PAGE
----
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    its worth looking into memantine as a treatment for inflammation in ME as this drug has been around awhile and can be repurposed, so no having to wait for long trials and studies for its approval, possibly get a doctor now to prescribe it off label.

    Memantine has effects on lowering tnf as well as nmda/glutamate, another cause of inflammation. It also helps increase dopamine which is useful for increasing mood and energy, decreasing pain and many other functions. Its also known to increase cortisol in certain parts of the brain which would also enhance energy. The nmda antagonist effects can also improve gaba sensitivity, so maybe help those with that tired wired feeling??

    I think its an interesting drug that could be very useful in this reguard??

    cheers!!
     
  19. alex3619

    alex3619 Senior Member

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    I think the evidence of neuro-inflammation, whether or not you consider that to be encephalitis, goes back to 1955. After the outbreaks in Adelaide, Australia, in the late 1940s they did some research. One line of research injected patient blood into animals. In 1955 it was published that the blood in monkeys resulted in particular kinds of spinal lesions, with immune infiltration. That is, I think not coincidentally, the kind of thing they have found in ME autopsy results.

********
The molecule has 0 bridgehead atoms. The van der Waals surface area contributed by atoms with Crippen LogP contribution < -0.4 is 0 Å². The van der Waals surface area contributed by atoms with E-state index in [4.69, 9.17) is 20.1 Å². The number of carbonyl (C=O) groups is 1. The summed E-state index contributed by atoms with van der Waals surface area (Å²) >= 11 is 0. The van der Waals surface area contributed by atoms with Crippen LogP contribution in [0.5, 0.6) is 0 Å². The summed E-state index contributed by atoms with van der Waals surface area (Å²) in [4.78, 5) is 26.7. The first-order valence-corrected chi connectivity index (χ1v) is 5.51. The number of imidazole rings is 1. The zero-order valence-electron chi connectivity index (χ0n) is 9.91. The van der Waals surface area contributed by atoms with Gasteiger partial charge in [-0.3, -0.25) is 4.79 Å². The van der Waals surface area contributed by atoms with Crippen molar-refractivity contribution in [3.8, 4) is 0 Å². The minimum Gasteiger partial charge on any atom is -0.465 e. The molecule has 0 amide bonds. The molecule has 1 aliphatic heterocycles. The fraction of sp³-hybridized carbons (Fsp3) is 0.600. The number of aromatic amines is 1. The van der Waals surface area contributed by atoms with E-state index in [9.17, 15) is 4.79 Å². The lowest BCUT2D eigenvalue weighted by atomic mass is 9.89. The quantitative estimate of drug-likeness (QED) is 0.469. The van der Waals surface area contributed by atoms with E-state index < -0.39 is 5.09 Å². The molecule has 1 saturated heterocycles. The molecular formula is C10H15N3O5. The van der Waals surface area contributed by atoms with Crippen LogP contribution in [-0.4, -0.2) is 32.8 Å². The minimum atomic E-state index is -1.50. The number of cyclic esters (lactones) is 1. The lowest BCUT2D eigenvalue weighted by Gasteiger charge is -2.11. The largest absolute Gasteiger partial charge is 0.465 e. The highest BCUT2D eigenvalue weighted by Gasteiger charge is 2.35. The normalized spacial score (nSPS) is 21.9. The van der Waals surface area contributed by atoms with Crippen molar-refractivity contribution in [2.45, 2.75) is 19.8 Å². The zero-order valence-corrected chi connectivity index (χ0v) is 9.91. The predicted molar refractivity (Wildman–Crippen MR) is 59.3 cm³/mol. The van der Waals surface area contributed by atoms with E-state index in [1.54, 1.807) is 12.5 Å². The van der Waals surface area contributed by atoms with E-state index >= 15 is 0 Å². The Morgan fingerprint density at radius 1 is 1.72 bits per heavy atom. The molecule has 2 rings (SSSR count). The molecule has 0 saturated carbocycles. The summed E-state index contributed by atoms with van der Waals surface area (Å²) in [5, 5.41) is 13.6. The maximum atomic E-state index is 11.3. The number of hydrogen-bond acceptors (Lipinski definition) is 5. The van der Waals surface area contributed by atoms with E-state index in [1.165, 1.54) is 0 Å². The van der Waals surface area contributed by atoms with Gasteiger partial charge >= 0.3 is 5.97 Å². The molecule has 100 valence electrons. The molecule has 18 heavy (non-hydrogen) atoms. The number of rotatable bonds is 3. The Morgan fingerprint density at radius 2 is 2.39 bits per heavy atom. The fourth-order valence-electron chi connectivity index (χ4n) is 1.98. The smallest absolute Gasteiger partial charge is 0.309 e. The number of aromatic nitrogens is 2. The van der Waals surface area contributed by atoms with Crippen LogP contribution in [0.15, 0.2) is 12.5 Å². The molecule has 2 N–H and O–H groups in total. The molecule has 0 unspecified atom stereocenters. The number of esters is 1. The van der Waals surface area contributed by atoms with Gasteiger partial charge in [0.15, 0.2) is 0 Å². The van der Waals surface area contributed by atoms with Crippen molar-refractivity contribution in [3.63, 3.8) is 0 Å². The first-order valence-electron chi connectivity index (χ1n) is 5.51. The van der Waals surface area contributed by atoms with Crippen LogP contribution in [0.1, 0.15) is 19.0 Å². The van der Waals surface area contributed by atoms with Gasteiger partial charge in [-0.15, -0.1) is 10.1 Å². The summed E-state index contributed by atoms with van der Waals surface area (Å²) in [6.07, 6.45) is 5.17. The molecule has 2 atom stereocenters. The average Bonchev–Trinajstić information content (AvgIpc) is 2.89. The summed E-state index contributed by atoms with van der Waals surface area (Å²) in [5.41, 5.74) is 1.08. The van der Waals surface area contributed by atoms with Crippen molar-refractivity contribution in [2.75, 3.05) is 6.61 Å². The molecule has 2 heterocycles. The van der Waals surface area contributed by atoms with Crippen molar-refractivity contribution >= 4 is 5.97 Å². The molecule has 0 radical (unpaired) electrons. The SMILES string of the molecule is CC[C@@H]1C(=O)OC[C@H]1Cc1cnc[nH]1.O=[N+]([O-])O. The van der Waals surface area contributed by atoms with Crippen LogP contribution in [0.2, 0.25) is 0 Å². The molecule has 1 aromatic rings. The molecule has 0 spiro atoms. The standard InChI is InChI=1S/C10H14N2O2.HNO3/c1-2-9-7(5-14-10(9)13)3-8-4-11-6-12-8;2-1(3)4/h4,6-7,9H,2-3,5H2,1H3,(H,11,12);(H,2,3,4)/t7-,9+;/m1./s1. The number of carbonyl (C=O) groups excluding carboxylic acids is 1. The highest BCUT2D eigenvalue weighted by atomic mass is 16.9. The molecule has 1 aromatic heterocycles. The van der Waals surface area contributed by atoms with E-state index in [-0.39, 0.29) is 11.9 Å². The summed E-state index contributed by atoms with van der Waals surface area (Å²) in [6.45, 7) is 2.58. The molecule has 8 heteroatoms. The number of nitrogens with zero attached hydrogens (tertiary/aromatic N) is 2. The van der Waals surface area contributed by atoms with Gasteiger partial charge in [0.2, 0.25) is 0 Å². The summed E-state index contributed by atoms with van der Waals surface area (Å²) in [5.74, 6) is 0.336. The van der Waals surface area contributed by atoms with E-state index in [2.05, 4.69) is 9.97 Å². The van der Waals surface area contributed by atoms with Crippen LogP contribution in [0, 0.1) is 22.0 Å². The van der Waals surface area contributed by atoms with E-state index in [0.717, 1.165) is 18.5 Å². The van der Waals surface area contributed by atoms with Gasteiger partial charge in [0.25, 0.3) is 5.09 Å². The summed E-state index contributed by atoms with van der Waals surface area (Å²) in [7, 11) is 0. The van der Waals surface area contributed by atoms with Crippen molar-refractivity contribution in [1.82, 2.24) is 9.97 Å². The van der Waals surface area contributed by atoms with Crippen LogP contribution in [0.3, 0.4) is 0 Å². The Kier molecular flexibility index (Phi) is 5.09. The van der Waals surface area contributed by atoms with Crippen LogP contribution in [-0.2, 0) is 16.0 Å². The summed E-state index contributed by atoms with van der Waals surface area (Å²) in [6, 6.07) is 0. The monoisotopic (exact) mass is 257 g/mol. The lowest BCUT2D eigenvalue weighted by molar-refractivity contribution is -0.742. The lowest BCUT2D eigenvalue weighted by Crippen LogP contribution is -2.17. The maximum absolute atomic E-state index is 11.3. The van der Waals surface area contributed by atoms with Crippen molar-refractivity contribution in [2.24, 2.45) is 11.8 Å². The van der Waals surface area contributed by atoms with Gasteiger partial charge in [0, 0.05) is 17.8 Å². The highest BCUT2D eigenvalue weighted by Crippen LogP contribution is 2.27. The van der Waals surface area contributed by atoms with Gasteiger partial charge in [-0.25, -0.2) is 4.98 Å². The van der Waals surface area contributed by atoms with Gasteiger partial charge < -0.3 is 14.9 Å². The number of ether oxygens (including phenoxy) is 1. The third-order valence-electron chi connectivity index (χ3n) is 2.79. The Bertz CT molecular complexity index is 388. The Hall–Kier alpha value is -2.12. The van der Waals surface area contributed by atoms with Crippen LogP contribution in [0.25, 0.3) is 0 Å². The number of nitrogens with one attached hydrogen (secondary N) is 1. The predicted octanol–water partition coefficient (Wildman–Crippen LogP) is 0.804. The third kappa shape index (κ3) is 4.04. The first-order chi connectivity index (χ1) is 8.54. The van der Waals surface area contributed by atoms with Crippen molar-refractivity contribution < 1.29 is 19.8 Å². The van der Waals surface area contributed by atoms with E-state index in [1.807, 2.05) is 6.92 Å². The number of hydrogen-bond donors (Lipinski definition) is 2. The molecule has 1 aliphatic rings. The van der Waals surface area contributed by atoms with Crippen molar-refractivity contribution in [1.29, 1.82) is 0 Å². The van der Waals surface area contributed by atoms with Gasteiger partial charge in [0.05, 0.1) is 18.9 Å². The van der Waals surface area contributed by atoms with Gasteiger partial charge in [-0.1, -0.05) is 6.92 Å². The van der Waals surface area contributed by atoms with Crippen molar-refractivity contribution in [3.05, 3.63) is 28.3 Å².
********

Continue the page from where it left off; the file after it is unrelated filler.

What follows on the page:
In inflammation there is growing evidence that brain cells do not so much die as become dormant. So long as inflammation persists they do not function. Remove the inflammation and they have restored function. This is still a new and controversial area though.
     
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  20. Womble

    Womble

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    I also had a normal MRI. Should I ask my doctor for a PET scan now?

    Also, what are the implications for treatment once this inflammation is discovered?

    Is this an article I should be showing to my neurologist or pain management doctor?